• Formulate your research question. Mine would be IS THERAPY XY MORE EFFECTIVE THAN USUAL CARE FOR CHRONIC LBP? I know LBP is but a vague symptom. This does, however, not necessarily matter (see below).
  • Define primary and secondary outcome measures, e.g. pain, QoL, function, as well as the validated methods with which they will be quantified.
  • Clarify the method you employ for monitoring adverse effects.
  • Do a small pilot study.
  • Involve a statistician.
  • Calculate the required sample size of your study.
  • Consider going multi-center with your trial if you are short of patients.
  • Define chronic LBP as closely as you can. If there is evidence that a certain type of patient responds better to the therapy xy than others, that might be considered in the definition of the type of LBP.
  • List all inclusion and exclusion criteria.
  • Make sure you include randomization in the design.
  • Randomization should be to groups A and B. Group A receives treatment xy, while group B receives usual care.
  • Write down what A and B should and should not entail.
  • Make sure you include blinding of the outcome assessors and data evaluators.
  • Define how frequently the treatments should be administered and for how long.
  • Make sure all therapists employed in the study are of a high standard and define the criteria of this standard.
  • Train all therapists of both groups such that they provide treatments that are as uniform as possible.
  • Work out a reasonable statistical plan for evaluating the results.
  • Write all this down in a protocol.

Such a trial design does not need patient or therapist blinding nor does it require a placebo. The information it would provide is, of course, limited in several ways. Yet it would be a rigorous test of the research question.

If the results of the study are positive, one might consider thinking of an adequate sham treatment to match therapy xy and of other ways of firming up the evidence.

As LBP is not a disease but a symptom, the study does not aim to include patients that all are equal in all aspects of their condition. If some patients turn out to respond better than others, one can later check whether they have identifiable characteristics. Subsequently, one would need to do a trial to test whether the assumption is true.

Therapy xy is complex and needs to be tailored to the characteristics of each patient? That is not necessarily an unsolvable problem. Within limits, it is possible to allow each therapist the freedom to chose the approach he/she thinks is optimal. If the freedom needed is considerable, this might change the research question to something like ‘IS THAT TYPE OF THERAPIST MORE EFFECTIVE THAN THOSE EMPLOYING USUAL CARE FOR CHRONIC LBP?’

My trial would obviously not answer all the open questions. Yet it would be a reasonable start for evaluating a therapy that has not yet been submitted to clinical trials. Subsequent trials could build on its results.

I am sure that I have forgotten lots of details. If they come up in discussion, I can try to incorporate them into the study design.

 

 

Acupuncture is a veritable panacea; it cures everything! At least this is what many of its advocates want us to believe. Does it also have a role in supportive cancer care?

Let’s find out.

This systematic review evaluated the effects of acupuncture in women with breast cancer (BC), focusing on patient-reported outcomes (PROs).

A comprehensive literature search was carried out for randomized controlled trials (RCTs) reporting PROs in BC patients with treatment-related symptoms after undergoing acupuncture for at least four weeks. Literature screening, data extraction, and risk bias assessment were independently carried out by two researchers. The authors stated that they followed the ‘Preferred Reporting Items for Systematic Review and Meta-Analyses’ (PRISMA) guidelines.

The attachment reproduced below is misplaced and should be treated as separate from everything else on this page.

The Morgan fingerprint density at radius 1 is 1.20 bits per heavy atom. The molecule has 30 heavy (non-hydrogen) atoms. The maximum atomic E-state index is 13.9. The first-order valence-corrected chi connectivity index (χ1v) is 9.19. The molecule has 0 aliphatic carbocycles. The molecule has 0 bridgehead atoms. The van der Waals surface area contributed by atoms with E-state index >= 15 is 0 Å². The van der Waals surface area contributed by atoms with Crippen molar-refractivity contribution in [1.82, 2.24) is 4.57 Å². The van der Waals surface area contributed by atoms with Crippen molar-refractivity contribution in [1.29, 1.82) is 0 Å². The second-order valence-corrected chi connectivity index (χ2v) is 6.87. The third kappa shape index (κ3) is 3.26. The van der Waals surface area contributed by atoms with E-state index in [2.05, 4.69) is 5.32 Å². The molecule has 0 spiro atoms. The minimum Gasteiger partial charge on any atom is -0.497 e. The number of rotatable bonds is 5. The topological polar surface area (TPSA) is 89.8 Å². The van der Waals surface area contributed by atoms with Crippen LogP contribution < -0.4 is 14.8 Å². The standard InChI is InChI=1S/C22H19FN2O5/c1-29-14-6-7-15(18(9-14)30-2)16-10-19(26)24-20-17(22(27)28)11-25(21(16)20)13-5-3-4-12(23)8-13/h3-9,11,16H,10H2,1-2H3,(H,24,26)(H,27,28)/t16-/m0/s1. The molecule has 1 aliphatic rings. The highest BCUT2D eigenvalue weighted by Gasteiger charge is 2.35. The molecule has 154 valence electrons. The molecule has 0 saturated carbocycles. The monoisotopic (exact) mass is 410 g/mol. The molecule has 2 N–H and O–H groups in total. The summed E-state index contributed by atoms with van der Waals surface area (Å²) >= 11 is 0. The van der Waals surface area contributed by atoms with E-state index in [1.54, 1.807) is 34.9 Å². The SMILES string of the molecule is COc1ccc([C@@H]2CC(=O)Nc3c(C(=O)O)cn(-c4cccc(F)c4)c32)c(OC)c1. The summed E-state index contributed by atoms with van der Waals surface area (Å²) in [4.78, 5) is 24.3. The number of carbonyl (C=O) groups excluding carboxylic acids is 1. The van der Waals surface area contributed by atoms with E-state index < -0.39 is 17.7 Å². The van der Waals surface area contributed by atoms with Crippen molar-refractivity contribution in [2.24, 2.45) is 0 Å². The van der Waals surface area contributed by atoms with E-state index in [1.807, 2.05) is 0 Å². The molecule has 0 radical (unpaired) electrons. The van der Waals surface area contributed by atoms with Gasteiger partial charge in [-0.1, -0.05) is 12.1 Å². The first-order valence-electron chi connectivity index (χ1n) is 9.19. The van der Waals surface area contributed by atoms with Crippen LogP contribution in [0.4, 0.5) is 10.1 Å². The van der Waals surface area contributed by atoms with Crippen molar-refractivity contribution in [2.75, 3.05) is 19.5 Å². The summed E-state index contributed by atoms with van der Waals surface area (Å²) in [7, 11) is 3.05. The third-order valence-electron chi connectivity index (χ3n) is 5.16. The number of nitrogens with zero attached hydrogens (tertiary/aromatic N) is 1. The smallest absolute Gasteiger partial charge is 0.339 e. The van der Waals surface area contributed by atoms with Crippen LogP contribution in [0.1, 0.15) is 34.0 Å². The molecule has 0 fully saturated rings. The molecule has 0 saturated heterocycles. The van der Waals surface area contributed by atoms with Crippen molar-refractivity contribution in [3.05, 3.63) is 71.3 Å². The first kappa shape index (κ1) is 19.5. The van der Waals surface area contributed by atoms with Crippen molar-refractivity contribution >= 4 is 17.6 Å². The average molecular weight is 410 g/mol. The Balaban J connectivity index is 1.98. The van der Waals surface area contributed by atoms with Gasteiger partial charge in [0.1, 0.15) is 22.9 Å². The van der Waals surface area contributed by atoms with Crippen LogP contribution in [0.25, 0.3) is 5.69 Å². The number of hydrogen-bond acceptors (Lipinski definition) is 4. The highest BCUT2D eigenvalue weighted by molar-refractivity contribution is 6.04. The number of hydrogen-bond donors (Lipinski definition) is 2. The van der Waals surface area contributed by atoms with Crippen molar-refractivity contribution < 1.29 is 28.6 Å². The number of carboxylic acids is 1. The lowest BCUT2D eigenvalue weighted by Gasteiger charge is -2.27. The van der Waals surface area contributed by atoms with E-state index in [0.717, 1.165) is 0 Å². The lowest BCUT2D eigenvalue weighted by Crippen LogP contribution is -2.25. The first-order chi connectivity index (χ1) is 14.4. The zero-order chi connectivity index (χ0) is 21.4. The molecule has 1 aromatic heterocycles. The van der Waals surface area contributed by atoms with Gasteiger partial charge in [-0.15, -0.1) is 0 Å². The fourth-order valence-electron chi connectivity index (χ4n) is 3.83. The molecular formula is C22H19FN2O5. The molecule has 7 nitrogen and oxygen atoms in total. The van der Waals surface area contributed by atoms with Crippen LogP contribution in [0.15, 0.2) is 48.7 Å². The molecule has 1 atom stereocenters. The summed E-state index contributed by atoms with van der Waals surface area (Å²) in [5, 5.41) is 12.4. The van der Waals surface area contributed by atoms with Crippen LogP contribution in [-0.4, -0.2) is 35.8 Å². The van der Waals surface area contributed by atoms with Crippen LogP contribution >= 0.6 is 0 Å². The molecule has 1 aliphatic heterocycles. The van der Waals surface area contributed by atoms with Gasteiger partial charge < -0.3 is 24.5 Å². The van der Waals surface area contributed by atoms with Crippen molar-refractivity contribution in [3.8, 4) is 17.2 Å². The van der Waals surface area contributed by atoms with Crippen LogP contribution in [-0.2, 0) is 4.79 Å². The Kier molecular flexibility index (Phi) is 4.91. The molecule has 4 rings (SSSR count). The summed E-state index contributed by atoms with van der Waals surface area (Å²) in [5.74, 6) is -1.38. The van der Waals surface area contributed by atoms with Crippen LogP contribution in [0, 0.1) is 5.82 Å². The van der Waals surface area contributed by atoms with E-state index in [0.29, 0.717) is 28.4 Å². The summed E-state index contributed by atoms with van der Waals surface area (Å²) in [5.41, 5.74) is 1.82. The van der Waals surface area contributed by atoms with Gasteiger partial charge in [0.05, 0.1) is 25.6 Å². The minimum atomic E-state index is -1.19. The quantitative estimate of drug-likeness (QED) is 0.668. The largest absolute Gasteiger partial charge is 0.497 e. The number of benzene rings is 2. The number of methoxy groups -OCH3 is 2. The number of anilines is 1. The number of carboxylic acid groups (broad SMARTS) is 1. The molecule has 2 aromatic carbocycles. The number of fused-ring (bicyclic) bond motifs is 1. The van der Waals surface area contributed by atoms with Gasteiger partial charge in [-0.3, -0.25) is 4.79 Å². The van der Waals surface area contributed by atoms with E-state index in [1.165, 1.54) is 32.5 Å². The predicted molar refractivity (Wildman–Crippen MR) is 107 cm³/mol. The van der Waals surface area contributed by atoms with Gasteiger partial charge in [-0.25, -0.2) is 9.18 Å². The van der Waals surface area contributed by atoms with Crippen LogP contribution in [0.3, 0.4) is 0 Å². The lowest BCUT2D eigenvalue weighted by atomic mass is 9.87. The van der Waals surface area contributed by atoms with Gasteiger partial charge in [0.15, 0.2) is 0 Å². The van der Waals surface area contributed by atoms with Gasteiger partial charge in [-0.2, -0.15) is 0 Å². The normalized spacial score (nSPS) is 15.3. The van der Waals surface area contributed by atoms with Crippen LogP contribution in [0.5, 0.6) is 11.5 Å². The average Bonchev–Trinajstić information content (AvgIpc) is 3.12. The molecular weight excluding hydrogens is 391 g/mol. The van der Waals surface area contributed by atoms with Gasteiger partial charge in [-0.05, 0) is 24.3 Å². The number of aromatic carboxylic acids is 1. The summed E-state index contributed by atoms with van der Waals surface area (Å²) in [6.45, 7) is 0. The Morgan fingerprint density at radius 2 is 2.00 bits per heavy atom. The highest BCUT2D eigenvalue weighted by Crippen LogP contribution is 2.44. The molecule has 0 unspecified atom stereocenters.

Out of the 2, 524 identified studies, 29 studies representing 33 articles were included in this meta-analysis. The RCTs employed various acupuncture techniques with a needle, such as hand-acupuncture and electroacupuncture. Sham/placebo acupuncture, pharmacotherapy, no intervention, or usual care were the control interventions. About half of the studies lacked adequate blinding.

At the end of treatment (EOT), the acupuncture patients’ quality of life (QoL) was measured by the QLQ-C30 QoL subscale, the Functional Assessment of Cancer Therapy-Endocrine Symptoms (FACT-ES), the Functional Assessment of Cancer Therapy–General/Breast (FACT-G/B), and the Menopause-Specific Quality of Life Questionnaire (MENQOL), which depicted a significant improvement. The use of acupuncture in BC patients lead to a considerable reduction in the scores of all subscales of the Brief Pain Inventory-Short Form (BPI-SF) and Visual Analog Scale (VAS) measuring pain. Moreover, patients treated with acupuncture were more likely to experience improvements in hot flashes scores, fatigue, sleep disturbance, and anxiety compared to those in the control group, while the improvements in depression were comparable across both groups. Long-term follow-up results were similar to the EOT results. Eleven RCTs did not report any information on adverse effects.

The authors concluded that current evidence suggests that acupuncture might improve BC treatment-related symptoms measured with PROs including QoL, pain, fatigue, hot flashes, sleep disturbance and anxiety. However, a number of included studies report limited amounts of certain subgroup settings, thus more rigorous, well-designed and larger RCTs are needed to confirm our results.

This review looks rigorous on the surface but has many weaknesses if one digs only a little deeper. To start with, it has no precise research question: is any type of acupuncture better than any type of control? This is not a research question that anyone can answer with just a few studies of mostly poor quality. The authors claim to follow the PRISMA guidelines, yet (as a co-author of these guidelines) I can assure you that this is not true. Many of the included studies are small and lacked blinding. The results are confusing, contradictory and not clearly reported. Many trials fail to mention adverse effects and thus violate research ethics, etc., etc.